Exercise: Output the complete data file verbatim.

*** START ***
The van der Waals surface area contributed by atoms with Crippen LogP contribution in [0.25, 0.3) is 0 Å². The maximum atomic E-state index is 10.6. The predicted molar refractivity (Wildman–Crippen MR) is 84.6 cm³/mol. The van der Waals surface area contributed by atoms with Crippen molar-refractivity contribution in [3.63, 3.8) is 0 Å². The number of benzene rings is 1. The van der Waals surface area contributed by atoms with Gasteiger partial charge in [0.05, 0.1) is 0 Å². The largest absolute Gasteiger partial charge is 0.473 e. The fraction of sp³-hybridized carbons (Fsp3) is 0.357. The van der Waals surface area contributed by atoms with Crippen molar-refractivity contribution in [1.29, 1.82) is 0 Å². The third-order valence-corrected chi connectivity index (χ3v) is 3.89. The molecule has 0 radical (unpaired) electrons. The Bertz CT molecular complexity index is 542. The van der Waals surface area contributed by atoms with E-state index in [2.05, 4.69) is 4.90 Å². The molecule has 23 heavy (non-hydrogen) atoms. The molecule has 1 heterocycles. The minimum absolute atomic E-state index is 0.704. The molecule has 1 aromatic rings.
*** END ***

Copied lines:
The van der Waals surface area contributed by atoms with Crippen LogP contribution in [0.25, 0.3) is 0 Å². The maximum atomic E-state index is 10.6. The predicted molar refractivity (Wildman–Crippen MR) is 84.6 cm³/mol. The van der Waals surface area contributed by atoms with Crippen molar-refractivity contribution in [3.63, 3.8) is 0 Å². The number of benzene rings is 1. The van der Waals surface area contributed by atoms with Gasteiger partial charge in [0.05, 0.1) is 0 Å². The largest absolute Gasteiger partial charge is 0.473 e. The fraction of sp³-hybridized carbons (Fsp3) is 0.357. The van der Waals surface area contributed by atoms with Crippen molar-refractivity contribution in [1.29, 1.82) is 0 Å². The third-order valence-corrected chi connectivity index (χ3v) is 3.89. The molecule has 0 radical (unpaired) electrons. The Bertz CT molecular complexity index is 542. The van der Waals surface area contributed by atoms with E-state index in [2.05, 4.69) is 4.90 Å². The molecule has 23 heavy (non-hydrogen) atoms. The molecule has 1 heterocycles. The minimum absolute atomic E-state index is 0.704. The molecule has 1 aromatic rings.